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Biden hopes for a ceasefire by next Monday

US President Joe Biden has raised hopes for a ceasefire and the release of at least some of the remaining 136 hostages.
TJI Wrap
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President Biden tells questioners he hopes for a ceasefire deal (Screen capture/C-Span/ X)

Published: 27 February 2024

Last updated: 21 March 2024

US President Joe Biden has raised hopes for a ceasefire and the release of at least some of the remaining 136 hostages.

During a campaign visit to an ice cream story in New York on Wednesday, President Joe Biden was asked when there would be a ceasefire deal.

“Well I hope by the beginning of the weekend. The end of the weekend. My national security adviser tells me that we’re close. We’re close. We’re not done yet.

“And my hope is that by next Monday [March 4] we’ll have a ceasefire,” he responded.

The comment has raised signficant hopes for the first time in weeks that a ceasefire deal is close.

International pressure for a deal is increasing with the death toll in Gaza likely to pass the grim milestone of 30,000 this week.

The threat of an Israeli attack on Rafah is also prompting renewed efforts at a ceasefire. Rafah contains a heavily concentrated population of about 1.5 million refugees from other parts of Gaza. Israeli Prime Minister Benjamin Netanyahu told CBS this week that a ceasefire might delay an assault on Rafah but would not prevent it.

A break in fighting now would cover the volatile Muslim holy month of Ramadan, which starts around 10 March this year.

It would also enable the delivery of desperately-needed aid.

What a deal would involve

Negotiators from Israel, Qatar, Egypt and the US agreed on the “basic contours” of an arrangement during weekend talks in Paris, White House national security adviser Jake Sullivan told CNN, but the final details still have to be hammered out.

Israeli media reported that the prospective deal would allow for the release of 30 or 40 hostages – women, elderly people and the wounded – in exchange for up to 300 Palestinian prisoners, and a ceasefire lasting up to six weeks.

Both sides would continue negotiations during the pause for further releases and a permanent ceasefire, an Egyptian official told the Associated Press.

Additional humanitarian aid will also be part of any deal.

The US hopes a ceasefire would provide time to implement the Biden doctrine, beginning talks for a wider regional peace plan involving moves towards a Palestinian state, normalisation with Saudi Arabia and the creation of a strong regional axis against Iran.

Gaza deteriorating

The humanitarian situation in Gaza is continuing to deteriorate with aid agencies unable to cope.

Northern Gaza is almost entirely cut off from the outside world. The population, estimated at around 300,000 people, reduced to a feral existence in a world where shops barely exist and aid never arrives.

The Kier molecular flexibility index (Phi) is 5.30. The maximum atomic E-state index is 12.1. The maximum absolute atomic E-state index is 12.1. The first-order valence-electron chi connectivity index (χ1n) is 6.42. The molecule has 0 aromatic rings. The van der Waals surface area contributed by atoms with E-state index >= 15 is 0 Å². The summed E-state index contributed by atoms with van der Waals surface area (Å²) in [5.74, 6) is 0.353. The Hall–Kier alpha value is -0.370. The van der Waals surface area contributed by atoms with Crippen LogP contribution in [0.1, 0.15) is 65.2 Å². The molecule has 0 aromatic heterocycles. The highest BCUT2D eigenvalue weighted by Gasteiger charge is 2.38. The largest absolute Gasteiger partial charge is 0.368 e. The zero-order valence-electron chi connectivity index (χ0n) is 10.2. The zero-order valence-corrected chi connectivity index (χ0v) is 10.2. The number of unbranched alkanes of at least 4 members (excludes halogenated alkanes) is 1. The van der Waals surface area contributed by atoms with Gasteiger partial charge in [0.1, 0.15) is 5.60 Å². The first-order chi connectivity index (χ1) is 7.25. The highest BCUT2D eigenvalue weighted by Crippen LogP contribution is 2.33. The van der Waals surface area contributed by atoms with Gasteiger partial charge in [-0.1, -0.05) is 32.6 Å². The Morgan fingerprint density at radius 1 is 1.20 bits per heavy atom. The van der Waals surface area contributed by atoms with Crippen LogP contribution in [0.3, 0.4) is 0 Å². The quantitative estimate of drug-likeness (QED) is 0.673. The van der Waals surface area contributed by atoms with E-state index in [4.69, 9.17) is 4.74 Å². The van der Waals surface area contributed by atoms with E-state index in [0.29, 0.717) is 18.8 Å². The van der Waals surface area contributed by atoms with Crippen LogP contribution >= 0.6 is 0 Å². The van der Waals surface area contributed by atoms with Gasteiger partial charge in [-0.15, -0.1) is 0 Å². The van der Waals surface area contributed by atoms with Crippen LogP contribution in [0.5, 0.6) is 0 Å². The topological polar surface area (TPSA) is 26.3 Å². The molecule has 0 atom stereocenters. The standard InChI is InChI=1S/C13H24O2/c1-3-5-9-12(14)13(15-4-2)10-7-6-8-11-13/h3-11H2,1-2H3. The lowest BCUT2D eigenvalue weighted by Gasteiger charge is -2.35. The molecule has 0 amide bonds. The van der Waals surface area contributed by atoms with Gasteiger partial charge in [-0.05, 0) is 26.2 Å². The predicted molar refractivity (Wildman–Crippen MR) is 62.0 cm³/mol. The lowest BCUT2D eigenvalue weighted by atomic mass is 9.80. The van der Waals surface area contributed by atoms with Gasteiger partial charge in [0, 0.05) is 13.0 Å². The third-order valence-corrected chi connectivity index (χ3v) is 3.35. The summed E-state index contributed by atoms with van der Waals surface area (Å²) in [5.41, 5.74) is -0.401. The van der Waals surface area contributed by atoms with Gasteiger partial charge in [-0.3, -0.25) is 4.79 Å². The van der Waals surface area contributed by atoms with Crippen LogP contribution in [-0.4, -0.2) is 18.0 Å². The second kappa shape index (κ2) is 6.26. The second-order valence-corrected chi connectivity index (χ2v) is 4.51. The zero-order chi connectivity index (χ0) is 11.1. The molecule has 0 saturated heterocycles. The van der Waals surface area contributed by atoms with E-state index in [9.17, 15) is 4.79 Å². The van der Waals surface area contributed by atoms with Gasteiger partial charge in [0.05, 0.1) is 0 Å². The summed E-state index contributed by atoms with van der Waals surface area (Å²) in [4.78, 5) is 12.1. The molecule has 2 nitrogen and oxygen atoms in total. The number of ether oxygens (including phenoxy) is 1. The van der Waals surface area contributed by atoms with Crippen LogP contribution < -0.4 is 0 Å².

The south, meanwhile, is crammed with the displaced - hundreds of thousands of people constantly on the move, looking for food, shelter and safety.

"Every time you go back it gets worse," Jamie McGoldrick, the UN's interim coordinator for the Palestinian territories, said on Friday.

The UN Relief and Works Agency for Palestine Refugees in the Near East (UNRWA) is facing a shortfall of $450m from a budget of $880m, after 19 countries suspended aid because of the involvement of agency staff in the October 7 massacre. Israeli investigations found UNWRA was "riddled with Hamas" operatives, some involved in the massacre and kidnappings.

How Gaza could be governed beyond the war remains a matter of debate. Netanyahu this week unveiled his plan for post-war Gaza, which was coolly received by the US and dismissed by commentators as "Groundhog Day".


Biden says hoping for ceasefire in Gaza by next Monday: ‘We’re close. We’re not done yet’ (Times of Israel)

Gaza death toll set to pass 30,000, as Israel prepares assault on Rafah (Guardian)

Biden puts two-state solution back into play (The Jewish Independent)

UN’s Palestinian aid agency ‘at breaking point’ after $450m budget shortfall (Guardian)

Gaza desperately needs more aid but agencies can’t cope (BBC)


Netanyahu's ideas for postwar Gaza are aimed at strengthening the occupation (Jack Khoury, Haaretz)
A leader with a real diplomatic plan would have presented it to the public in prime time rather than reveal it in the dead of night.

Will the US recognize a State of Palestine? The Biden-Netanyahu gap deepens over plans for Gaza’s future. (JTA)
It’s unclear whether any plans are actually afoot for the United States to recognize a Palestinian state — but even the prospect of recognition is rattling the Israelis.

IDF presents plan for evacuation of Rafah, gets approval for aid to south Gaza (Times of Israel)
Prime Minister’s Office does not provide details of proposal presented to war cabinet, says humanitarian supplies will be provided ‘in a way that will prevent looting’.


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